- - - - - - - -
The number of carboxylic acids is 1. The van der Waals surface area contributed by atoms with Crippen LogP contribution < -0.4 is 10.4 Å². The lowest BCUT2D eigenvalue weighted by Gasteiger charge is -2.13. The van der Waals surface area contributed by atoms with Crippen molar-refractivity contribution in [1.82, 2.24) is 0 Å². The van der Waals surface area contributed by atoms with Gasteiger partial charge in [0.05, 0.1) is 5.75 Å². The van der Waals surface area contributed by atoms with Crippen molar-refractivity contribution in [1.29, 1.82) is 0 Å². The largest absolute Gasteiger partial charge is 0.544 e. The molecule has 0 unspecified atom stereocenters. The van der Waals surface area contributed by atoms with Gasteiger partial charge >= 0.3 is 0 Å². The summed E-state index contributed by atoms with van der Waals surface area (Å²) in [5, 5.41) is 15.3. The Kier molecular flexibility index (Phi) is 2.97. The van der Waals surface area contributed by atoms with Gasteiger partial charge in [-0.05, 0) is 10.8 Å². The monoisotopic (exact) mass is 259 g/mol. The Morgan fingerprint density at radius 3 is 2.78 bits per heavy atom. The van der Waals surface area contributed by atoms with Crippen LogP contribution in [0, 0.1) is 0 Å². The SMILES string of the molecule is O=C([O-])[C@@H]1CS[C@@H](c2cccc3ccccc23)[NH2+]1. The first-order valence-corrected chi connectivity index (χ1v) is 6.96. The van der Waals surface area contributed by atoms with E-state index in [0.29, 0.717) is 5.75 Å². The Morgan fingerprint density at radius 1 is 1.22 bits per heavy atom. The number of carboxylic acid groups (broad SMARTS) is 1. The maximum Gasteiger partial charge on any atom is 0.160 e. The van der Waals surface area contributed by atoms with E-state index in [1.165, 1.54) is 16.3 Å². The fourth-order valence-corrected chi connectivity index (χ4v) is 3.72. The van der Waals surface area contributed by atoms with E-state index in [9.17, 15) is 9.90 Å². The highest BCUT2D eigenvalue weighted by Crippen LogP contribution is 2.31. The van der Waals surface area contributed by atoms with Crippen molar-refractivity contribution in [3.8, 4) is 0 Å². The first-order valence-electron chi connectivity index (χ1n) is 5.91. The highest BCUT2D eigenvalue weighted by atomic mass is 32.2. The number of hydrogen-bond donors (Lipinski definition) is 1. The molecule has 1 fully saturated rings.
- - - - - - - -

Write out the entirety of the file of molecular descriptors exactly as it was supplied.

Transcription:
The number of carboxylic acids is 1. The van der Waals surface area contributed by atoms with Crippen LogP contribution < -0.4 is 10.4 Å². The lowest BCUT2D eigenvalue weighted by Gasteiger charge is -2.13. The van der Waals surface area contributed by atoms with Crippen molar-refractivity contribution in [1.82, 2.24) is 0 Å². The van der Waals surface area contributed by atoms with Gasteiger partial charge in [0.05, 0.1) is 5.75 Å². The van der Waals surface area contributed by atoms with Crippen molar-refractivity contribution in [1.29, 1.82) is 0 Å². The largest absolute Gasteiger partial charge is 0.544 e. The molecule has 0 unspecified atom stereocenters. The van der Waals surface area contributed by atoms with Gasteiger partial charge >= 0.3 is 0 Å². The summed E-state index contributed by atoms with van der Waals surface area (Å²) in [5, 5.41) is 15.3. The Kier molecular flexibility index (Phi) is 2.97. The van der Waals surface area contributed by atoms with Gasteiger partial charge in [-0.05, 0) is 10.8 Å². The monoisotopic (exact) mass is 259 g/mol. The Morgan fingerprint density at radius 3 is 2.78 bits per heavy atom. The van der Waals surface area contributed by atoms with Crippen LogP contribution in [0, 0.1) is 0 Å². The SMILES string of the molecule is O=C([O-])[C@@H]1CS[C@@H](c2cccc3ccccc23)[NH2+]1. The first-order valence-corrected chi connectivity index (χ1v) is 6.96. The van der Waals surface area contributed by atoms with E-state index in [0.29, 0.717) is 5.75 Å². The Morgan fingerprint density at radius 1 is 1.22 bits per heavy atom. The number of carboxylic acid groups (broad SMARTS) is 1. The maximum Gasteiger partial charge on any atom is 0.160 e. The van der Waals surface area contributed by atoms with E-state index in [1.165, 1.54) is 16.3 Å². The fourth-order valence-corrected chi connectivity index (χ4v) is 3.72. The van der Waals surface area contributed by atoms with E-state index in [9.17, 15) is 9.90 Å². The highest BCUT2D eigenvalue weighted by Crippen LogP contribution is 2.31. The van der Waals surface area contributed by atoms with Crippen molar-refractivity contribution in [3.8, 4) is 0 Å². The first-order valence-electron chi connectivity index (χ1n) is 5.91. The highest BCUT2D eigenvalue weighted by atomic mass is 32.2. The number of hydrogen-bond donors (Lipinski definition) is 1. The molecule has 1 fully saturated rings.